The new oil boom

The new oil boom

In 1999, after years of annual oil prices of around $US10 a barrel, The Economist famously argued that prices would head to $US5.

Instead, the next decade bought the most astonishing bull market in the commodity's history. Prices peaked at close to $US150 a barrel. Predictions are for the brave and the foolish.

Despite a recession in the US, stagnation in Japan, a slowdown in China and financial Armageddon in Europe, oil prices remain stubbornly above $US100 a barrel.

That implies the world's cheap oil reserves were on the verge of exhaustion and the era of cheap oil was over.

The advent of shale resources has torpedoed that argument, or at least many claim it has.

The US, still the world's second-largest consumer of oil, may soon become the world's largest oil producer as it achieves energy independence for the first time in a century.


It isn't alone. The International Energy Agency (IEA) believes that Iran, Iraq, Africa, and Brazil can all potentially increase oil supply dramatically.

Oil production, which has been falling since the '70s, is now growing again, largely due to shale oil production.

The words "peak oil", which filled the world with dread only a few years ago, are now forgotten as the world contemplates an age of plenty. Surely this dents the bull case for oil?

Not necessarily. The oil age will end not because oil runs out but because it becomes too expensive to extract.

It isn't the absolute level of oil output but the cost of production and the reliability of supply that matters. Taking those factors into account, additional supply isn't quite as assured.

Between now and 2035, almost half of new oil supply is expected to come from Iraq. Yet both regional and central governments claim ownership of the resource, to say nothing of an excess of violence, bureaucracy and graft.

The situation is even worse in Iran and Africa. Iran can at least extract oil cheaply. Offshore Africa remains one of the most expensive places in the world to produce oil.

Vast supplies of oil sands give Canada the world's largest oil reserves but production is difficult, expensive and inefficient. It's an exercise in energy arbitrage rather than a genuine technological innovation.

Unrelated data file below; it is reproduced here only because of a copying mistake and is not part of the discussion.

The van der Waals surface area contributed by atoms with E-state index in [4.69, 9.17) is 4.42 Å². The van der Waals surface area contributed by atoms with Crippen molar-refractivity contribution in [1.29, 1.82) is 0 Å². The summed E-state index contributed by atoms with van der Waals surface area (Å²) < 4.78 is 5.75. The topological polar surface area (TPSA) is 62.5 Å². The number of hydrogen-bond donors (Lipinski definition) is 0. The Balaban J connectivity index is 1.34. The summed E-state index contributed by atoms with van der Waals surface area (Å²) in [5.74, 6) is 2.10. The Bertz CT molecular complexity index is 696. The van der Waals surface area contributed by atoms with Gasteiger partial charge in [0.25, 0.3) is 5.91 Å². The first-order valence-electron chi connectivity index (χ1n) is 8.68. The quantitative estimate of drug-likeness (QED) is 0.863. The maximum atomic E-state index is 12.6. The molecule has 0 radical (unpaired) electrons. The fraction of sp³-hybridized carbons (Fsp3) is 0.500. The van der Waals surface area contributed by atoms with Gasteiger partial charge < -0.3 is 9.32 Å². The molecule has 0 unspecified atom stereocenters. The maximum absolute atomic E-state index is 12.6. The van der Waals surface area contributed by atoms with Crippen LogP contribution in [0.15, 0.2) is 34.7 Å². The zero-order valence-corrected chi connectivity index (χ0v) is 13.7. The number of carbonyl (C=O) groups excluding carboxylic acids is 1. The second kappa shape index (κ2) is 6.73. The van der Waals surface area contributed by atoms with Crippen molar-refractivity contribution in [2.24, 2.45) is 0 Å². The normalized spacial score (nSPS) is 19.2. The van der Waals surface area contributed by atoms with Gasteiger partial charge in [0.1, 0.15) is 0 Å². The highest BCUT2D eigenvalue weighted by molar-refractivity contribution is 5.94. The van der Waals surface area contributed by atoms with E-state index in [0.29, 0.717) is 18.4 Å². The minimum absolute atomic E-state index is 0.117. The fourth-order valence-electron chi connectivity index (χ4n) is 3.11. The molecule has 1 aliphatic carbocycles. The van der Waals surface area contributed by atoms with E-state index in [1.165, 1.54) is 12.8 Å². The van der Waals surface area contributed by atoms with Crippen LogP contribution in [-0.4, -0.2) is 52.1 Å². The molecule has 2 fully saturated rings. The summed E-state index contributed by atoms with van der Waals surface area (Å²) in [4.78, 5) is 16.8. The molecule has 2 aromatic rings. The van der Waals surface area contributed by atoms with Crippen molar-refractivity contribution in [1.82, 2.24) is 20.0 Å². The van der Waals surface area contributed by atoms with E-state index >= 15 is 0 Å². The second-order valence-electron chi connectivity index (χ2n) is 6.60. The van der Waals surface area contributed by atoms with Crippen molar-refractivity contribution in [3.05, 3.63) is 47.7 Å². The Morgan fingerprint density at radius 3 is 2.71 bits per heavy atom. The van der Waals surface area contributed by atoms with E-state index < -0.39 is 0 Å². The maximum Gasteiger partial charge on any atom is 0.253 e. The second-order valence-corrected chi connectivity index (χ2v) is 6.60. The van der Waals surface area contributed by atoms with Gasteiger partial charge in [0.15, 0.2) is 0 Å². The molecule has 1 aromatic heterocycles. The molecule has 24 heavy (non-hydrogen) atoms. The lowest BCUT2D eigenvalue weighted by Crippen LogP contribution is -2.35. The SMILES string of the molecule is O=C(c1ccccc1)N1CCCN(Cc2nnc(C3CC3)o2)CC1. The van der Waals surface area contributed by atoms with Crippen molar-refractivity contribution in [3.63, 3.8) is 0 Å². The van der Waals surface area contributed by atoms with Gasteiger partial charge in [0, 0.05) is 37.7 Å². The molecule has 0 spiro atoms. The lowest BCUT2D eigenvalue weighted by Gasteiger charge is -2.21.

With the marginal cost of production estimated at between $US80-$US100 a barrel, producers of oil sands require an oil price around the current level to remain profitable. Most of Canada's oil is simply too costly and inefficient to exploit.

That leaves the US, America, the source of current jubilation, as the real threat to high oil prices. And it's a serious and current threat. In shale basins across North America, oil bulls are re-examining old predictions.

Yet more output doesn't necessarily mean lower prices. Again, it's the cost of production that matters.

Whereas traditional oil reservoirs consistently decline at about 5 per cent per year, shale reservoirs register an average decline of 40 per cent in the first year with a steadier decline thereafter.

New wells have to be drilled all the time, which has huge implications for the cost of extraction. In the Bakken formation, for example, the marginal cost of production is $US80-90 a barrel.

As the most productive wells are exhausted, drillers move to more marginal locations. The costs of rigs, skilled labour and water also rise with increased production. Add in higher capital costs and the marginal cost of production could easily reach $US100 a barrel.

That tempers the case for the new oil boom. A collapse in prices to $US50-60 a barrel is unlikely but so is a price of $US200 a barrel which, just a few years ago, was the norm.

Those prophesying the end of the oil age will probably be proved wrong. But that is not an argument for falling prices. New supply remains expensive and requires high prices in order for it to be exploited.

For investors, production costs remain paramount. It is not enough to assume that oil prices will rise.

This article contains general investment advice only (under AFSL 282288).

Gaurav Sodhi is Resources Analyst at Intelligent Investor. BusinessDay readers can enjoy a free trial offer. For more Intelligent Investor articles click here.

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